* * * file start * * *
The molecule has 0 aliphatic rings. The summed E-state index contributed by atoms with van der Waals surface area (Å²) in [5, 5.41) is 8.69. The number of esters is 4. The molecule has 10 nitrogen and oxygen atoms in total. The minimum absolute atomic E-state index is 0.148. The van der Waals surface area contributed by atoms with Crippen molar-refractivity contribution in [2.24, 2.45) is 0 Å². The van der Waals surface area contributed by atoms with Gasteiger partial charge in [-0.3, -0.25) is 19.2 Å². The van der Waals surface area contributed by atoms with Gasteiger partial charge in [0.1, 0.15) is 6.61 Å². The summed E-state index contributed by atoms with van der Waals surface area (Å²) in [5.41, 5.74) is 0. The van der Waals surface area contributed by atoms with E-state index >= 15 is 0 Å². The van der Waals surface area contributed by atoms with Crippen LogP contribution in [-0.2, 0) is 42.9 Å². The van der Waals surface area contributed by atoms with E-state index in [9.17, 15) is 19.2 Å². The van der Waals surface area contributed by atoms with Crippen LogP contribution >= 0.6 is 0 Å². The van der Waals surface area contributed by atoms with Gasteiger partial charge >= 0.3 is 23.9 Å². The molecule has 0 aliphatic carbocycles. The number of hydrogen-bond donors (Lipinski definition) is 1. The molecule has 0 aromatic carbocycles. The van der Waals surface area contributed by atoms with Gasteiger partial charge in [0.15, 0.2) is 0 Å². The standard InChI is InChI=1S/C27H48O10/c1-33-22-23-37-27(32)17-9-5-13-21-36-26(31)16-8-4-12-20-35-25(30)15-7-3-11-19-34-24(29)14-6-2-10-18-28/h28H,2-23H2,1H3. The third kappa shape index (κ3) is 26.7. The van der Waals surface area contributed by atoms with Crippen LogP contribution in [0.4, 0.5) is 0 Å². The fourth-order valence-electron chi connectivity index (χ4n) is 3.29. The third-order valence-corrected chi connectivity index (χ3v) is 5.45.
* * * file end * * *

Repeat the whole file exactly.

The molecule has 0 aliphatic rings. The summed E-state index contributed by atoms with van der Waals surface area (Å²) in [5, 5.41) is 8.69. The number of esters is 4. The molecule has 10 nitrogen and oxygen atoms in total. The minimum absolute atomic E-state index is 0.148. The van der Waals surface area contributed by atoms with Crippen molar-refractivity contribution in [2.24, 2.45) is 0 Å². The van der Waals surface area contributed by atoms with Gasteiger partial charge in [-0.3, -0.25) is 19.2 Å². The van der Waals surface area contributed by atoms with Gasteiger partial charge in [0.1, 0.15) is 6.61 Å². The summed E-state index contributed by atoms with van der Waals surface area (Å²) in [5.41, 5.74) is 0. The van der Waals surface area contributed by atoms with E-state index >= 15 is 0 Å². The van der Waals surface area contributed by atoms with Crippen LogP contribution in [-0.2, 0) is 42.9 Å². The van der Waals surface area contributed by atoms with E-state index in [9.17, 15) is 19.2 Å². The van der Waals surface area contributed by atoms with Crippen LogP contribution >= 0.6 is 0 Å². The van der Waals surface area contributed by atoms with Gasteiger partial charge >= 0.3 is 23.9 Å². The molecule has 0 aliphatic carbocycles. The number of hydrogen-bond donors (Lipinski definition) is 1. The molecule has 0 aromatic carbocycles. The van der Waals surface area contributed by atoms with Gasteiger partial charge in [0.15, 0.2) is 0 Å². The standard InChI is InChI=1S/C27H48O10/c1-33-22-23-37-27(32)17-9-5-13-21-36-26(31)16-8-4-12-20-35-25(30)15-7-3-11-19-34-24(29)14-6-2-10-18-28/h28H,2-23H2,1H3. The third kappa shape index (κ3) is 26.7. The van der Waals surface area contributed by atoms with Crippen LogP contribution in [0.4, 0.5) is 0 Å². The fourth-order valence-electron chi connectivity index (χ4n) is 3.29. The third-order valence-corrected chi connectivity index (χ3v) is 5.45.